The foregoing structure and electrical organization may be modified at will and it will be understood that the switch S may be located at any or orchard to be irrigated and likewise the similar switches controlling the gates 15 and 16 may be disposed at points dist-ant from the said gates and all of the switches willin practice be arranged upon a single switch-board.

v The box gates, lateral gatesand saturation controllers or floats are grouped in any suitable manner, and as shown by Fig. 3 are interdependent to efiect a reliable irrigation of each land division, section or orchard tract.

Each box gate 11 is vertically movable in suitable guides 45 and is provided in one edge with a notch or recess 46 for engagement by a bolt or slide 47 which is engaged point distant from the land by a spring 48 acting to force the said bolt inwardly. The bolt or slide 47 cotiperates with a contact 49' similar to the contact 28 heretofore described and is also engaged by the angle arm of an armature 51 similar to the armature 35 and arm 36 operating in connection with the head gate 14. The armature 51 is operatively associated with an electro-magnet 52, the'said electro-magnet, bolt or slide 47, contact 49 and armature 51 being mounted in a suitable casing 53 supported by or adjacent to one of the arm 62 ofan armature 63 operatively as-' sociated with an electro-magnet 64. The bolt or slide coiiperates with a contact 65 and the latter together with the-bolt, ar-

mature 63, and electro-magnet 64 are mounted in a suitable casing 66 adjacent to one side of the uide means 54 for the gate 12. From the oregoing it will be seen that each of the head gates and box gates is provided with means for lockingthe same 0 en, and each of the lateral gates is provided with means for locking the same closed, all of the gate locks having means for automatically releasing the same. The head gates 14, 15 and 16 and the lateral gates 12 are normally closed, whereas, the ox gates 11 are normally open and are manually lifted to open position prior to the entrance of water into the race 7 and are held open by the bolts 47'engaging in the notches 46 thereof. I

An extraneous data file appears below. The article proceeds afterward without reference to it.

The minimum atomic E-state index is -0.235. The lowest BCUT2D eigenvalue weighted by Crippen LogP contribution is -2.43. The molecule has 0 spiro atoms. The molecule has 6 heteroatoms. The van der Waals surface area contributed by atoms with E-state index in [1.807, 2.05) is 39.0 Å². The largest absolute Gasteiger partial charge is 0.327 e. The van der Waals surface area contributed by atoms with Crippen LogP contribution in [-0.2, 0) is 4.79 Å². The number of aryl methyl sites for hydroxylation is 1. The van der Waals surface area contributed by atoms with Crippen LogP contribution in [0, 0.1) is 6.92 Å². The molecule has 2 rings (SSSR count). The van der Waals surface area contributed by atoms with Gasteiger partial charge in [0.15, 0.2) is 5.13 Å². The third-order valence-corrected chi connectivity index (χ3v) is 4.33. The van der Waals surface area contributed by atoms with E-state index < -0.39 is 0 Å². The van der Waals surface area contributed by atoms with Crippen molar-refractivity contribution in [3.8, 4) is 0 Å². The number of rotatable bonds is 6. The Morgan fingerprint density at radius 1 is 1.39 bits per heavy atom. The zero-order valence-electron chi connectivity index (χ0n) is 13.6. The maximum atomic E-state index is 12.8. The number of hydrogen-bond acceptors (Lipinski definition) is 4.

The saturation controller or float 13 comiprises a-casing 67 having a forked or bircated contact 68 secured to the top thereof and interiorly divided by a horizontal partition 69 to form a lower. float chamber 0 having a float 71 mounted therein and provided with a stem 72 movable through a guide 73 and the partition 69. The .upper part of the float chamber is formed with a plurality of openings 74 and surrounding the casin 67 and havingits bottom coincident wit the lower portions of the openings 74 is a guard 75, the bottom of the said uard resting on the ground surface and V aving therein a plurality of openings 74, 74 and 7 at dltferent elevations, said openings being disposed at a suitable distance above the ground surface so that when'a certain degree of saturation of the ground is eifected the water will run into the chamber 70 and gradually elevate the float 71 and cause the stem 72 to engage the contact 68.. The openings 74 in the guard 75 are located close to the ground surface and the openings 74 and 74 are successively located above the said openings 74*, the open and closed condition of the openings 74 and 74 being controlled by a suitably apertured valve slide 75 operated by a turn-head 7 5 the valve slide 75 being rotatably shiftable through the medium of said head. When a light saturation or irrigation of the ground or tract is desired, the

openings 74 are left uncovered and when a greater degree of irrigation is desired the openings 74 are closed and the openings 74 are uncovered, andwhen a maximum irrigation of the ground or tract is desired, the openings 74 and 74 are closed so as to force the water to rise to the openings 74.

By this means the degree of saturation of the ground .or tract may be conveniently controlled.

All of the contacts 28, 49, 65 and 68 are circuit makers or breakers and the movable devices, such as the bolts and float stemy either open or close the circuits in which the said contacts are included. The members of the contact 68 are respectively connected by wires 75 and 76 to one pole of a battery B and to one of the members of the contact 49 of each box gate 11. The remaining pole of the battery B is connected by a wire 77 to'one of the wire terminals of the electro-magnet 52, the opposite wire terminal of said electro-magnet being connected by a wire 78 to the wire 76. The remaining member of the contact 49 is wire 79 with one terminal of the electromagnet 64 co6perating with the nearest connected by a V lateral gate 12, and the remaining terminal of said electro-magnet64 is connected by a wire 80 with the wire 75 running to the battery B. A branch wire 81 also connects the wire 80to one member. of the contacts 65 and the remaining contact member of said contact 65 is connected by a wire 82 with the wire 79.